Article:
Sentiment analysis, also called opinion mining, extracts and identifies from the relevant emotions or opinions within a document that concern a specific event or interest (Liu 2012). Sentiment score can be calculated by analyzing each word included in tweets. The lower the sentiment score is, the more negatively people express their feeling,
Sentiment score = [n.summation over (i=1)](positive-negative) x 100 (1)
where n represents number of words in the tweet.
We started with the opinion lexicon compiled by Liu (2012), which includes a list of 2,914 positive and 4,914 negative opinion words or sentiment words in English. The common opinion lexicon is insufficient to capture the sentiment in financial products. For instance, the words "grow," "growing," or "rising" are typically considered as positive when people express opinions. However, people often use these words to express their concern or frustration when talking about financial burden. In addition, "default" and "shark" are considered as neutral words in the general lexicon, but we had to reclassify them as negative in our study. To better capture the sentiment toward PDL lending, our two human judges further adjusted the opinion lexicon after reviewing the 1,000 randomly selected tweets. The word cloud of positive and negative words from PDL-related tweets using our customized lexicon were presented in the appendix (Figure A1a and b), where the font size is proportional to the frequency of words within each category.
We collected a total of 23,276 tweets from June 28 to October 2, 2015. These tweets were posted by 9,555 unique users and the average tweets per user over the study period was 2.44 (SD = 20.20). Table 1 presents the summary statistics of PDL-related tweets in total and separated by commercial and noncommercial tweets. Among all collected tweets, 16,583 (71 %) were classified as commercial tweets. These tweets had significantly more tweets per user than did noncommercial tweets (2.99 tweets per user for commercial, SD =20.60; 1.67 tweets per user for noncommercial, SD = 5.33; p < .0001). For the tweets related to commercial interests, the top ten users accounted for 25.48% of total tweets, compared with 11.54% for the noncommercial tweets.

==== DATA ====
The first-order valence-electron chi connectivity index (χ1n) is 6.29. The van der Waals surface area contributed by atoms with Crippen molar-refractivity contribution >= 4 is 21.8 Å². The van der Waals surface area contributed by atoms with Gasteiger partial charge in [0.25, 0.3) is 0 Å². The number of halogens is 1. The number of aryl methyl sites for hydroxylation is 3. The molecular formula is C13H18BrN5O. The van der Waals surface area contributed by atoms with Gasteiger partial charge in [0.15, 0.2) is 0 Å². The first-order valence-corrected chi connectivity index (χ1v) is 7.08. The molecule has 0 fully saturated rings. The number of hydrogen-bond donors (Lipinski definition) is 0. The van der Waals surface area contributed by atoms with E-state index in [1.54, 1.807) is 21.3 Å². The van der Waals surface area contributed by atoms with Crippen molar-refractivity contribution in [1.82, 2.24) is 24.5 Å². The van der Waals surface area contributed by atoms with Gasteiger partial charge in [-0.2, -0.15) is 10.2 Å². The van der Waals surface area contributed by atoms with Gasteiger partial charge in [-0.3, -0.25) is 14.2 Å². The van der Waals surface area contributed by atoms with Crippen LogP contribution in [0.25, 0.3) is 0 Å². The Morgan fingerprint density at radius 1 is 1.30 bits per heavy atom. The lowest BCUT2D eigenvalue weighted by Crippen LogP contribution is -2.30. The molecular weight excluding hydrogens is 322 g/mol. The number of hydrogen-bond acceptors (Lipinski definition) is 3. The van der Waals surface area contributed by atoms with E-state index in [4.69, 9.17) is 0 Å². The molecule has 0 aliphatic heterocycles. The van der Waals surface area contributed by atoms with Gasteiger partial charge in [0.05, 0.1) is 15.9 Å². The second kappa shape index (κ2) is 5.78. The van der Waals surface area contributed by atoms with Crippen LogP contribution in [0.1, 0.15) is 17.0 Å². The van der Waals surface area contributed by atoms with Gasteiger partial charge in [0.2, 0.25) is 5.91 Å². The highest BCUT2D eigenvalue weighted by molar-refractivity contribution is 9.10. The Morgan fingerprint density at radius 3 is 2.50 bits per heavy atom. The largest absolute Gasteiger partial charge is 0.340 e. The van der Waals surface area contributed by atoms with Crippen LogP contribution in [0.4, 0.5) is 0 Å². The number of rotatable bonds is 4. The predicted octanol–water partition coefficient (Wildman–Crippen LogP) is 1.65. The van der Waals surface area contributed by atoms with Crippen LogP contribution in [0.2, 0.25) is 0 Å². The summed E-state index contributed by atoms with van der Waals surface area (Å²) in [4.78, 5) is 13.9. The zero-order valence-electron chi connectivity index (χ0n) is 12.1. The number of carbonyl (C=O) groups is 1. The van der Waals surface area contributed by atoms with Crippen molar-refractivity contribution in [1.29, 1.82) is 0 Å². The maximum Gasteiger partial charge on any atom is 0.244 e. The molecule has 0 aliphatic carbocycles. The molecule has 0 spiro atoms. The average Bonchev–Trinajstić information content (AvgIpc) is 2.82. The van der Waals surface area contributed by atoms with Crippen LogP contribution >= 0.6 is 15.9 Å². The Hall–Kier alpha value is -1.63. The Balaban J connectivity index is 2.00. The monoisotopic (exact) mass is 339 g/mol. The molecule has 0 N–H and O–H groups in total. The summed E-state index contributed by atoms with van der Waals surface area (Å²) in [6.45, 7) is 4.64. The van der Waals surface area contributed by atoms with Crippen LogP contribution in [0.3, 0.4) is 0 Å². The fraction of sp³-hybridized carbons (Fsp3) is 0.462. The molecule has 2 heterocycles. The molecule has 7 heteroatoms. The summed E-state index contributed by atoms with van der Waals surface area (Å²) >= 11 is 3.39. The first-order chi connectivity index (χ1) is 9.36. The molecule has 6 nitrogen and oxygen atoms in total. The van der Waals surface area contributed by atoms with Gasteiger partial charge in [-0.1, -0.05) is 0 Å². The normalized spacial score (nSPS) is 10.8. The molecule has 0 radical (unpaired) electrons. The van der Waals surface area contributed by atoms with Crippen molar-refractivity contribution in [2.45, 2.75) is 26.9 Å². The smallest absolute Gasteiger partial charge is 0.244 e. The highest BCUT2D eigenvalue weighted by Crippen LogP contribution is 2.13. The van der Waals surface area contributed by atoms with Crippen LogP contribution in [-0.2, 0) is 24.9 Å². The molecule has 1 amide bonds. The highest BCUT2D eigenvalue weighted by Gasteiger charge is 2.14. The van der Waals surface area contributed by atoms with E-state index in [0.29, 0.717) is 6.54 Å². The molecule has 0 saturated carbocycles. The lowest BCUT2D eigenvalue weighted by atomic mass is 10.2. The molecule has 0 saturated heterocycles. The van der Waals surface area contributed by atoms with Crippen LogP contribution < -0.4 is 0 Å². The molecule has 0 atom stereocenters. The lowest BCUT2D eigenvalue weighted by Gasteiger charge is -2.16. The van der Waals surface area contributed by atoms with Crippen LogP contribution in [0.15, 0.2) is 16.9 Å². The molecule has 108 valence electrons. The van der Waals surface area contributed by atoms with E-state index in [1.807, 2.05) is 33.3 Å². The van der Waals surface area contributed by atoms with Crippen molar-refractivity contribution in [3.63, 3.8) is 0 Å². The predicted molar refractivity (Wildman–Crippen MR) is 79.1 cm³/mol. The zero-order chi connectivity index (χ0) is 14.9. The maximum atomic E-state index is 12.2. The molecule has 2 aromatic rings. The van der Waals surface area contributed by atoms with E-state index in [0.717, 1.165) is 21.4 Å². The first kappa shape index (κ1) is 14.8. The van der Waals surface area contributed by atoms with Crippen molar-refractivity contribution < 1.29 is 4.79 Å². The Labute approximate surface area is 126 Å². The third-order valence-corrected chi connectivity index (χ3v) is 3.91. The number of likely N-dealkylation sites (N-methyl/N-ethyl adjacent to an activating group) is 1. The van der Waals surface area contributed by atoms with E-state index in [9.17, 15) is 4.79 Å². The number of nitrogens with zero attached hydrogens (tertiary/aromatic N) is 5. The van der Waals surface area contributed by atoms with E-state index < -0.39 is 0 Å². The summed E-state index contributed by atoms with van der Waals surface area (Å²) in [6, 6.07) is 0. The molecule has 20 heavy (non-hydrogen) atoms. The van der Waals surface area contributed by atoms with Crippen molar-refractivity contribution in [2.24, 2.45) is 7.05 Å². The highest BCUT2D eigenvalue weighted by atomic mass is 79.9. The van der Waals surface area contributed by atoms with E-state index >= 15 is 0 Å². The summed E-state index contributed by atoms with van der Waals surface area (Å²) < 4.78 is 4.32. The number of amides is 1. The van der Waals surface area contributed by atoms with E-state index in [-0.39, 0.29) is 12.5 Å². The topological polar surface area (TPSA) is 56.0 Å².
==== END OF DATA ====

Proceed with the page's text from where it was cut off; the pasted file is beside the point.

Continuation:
In addition to the text information, Twitter API also provides other user-level metadata. Table 2 presents the statistics of other metadata in total and separated by commercial and noncommercial tweets. The average followers per user for commercial tweets were 3,521 versus 5,663 for noncommercial users. The potential reaches in Twitter were 19,515,960 for commercial tweets and 22,721,649 for noncommercial tweets, suggesting a significant presence of PDL information on Twitter given we collected only less than 1% of tweets in the study period. Of all commercial tweets, 86% included URLs, suggesting that the payday lenders do use Twitter as a platform to market and promote their products. On the other hand, 66% of noncommercial tweets also included URLs, indicating that consumer advocacy groups also use social media networks to disseminate information. The average number of tweets reposted (retweets) was 16.99 for commercial tweets and 2.63 for noncommercial tweets (p < .001). The average number of "favorites" (indications that the user liked the content of the tweet) per tweet was 1,370 for commercial tweets and 2,916 for noncommercial tweets, implying that noncommercial PDL-related tweets were much more likely to be considered favorites than commercial tweets.
Table 3 presents the summary of sentiment score. We found a significant difference in sentiment scores between commercial and noncommercial tweets. The commercial tweets had a high sentiment score of 34.9 (SD = 90.6), indicating that PDL lenders expressed a positive sentiment when marketing and promoting their PDL products or services on Twitter. In contrast, the noncommercial tweets had a much lower sentiment score of -50.7 (SD = 108.9, p < .0001 with commercial tweets), suggesting the concerns about PDLs from noncommercial users. The average sentiment score was 10.3 (SD = 103.7) but this finding is less meaningful given we have two distinct populations mixed in the data.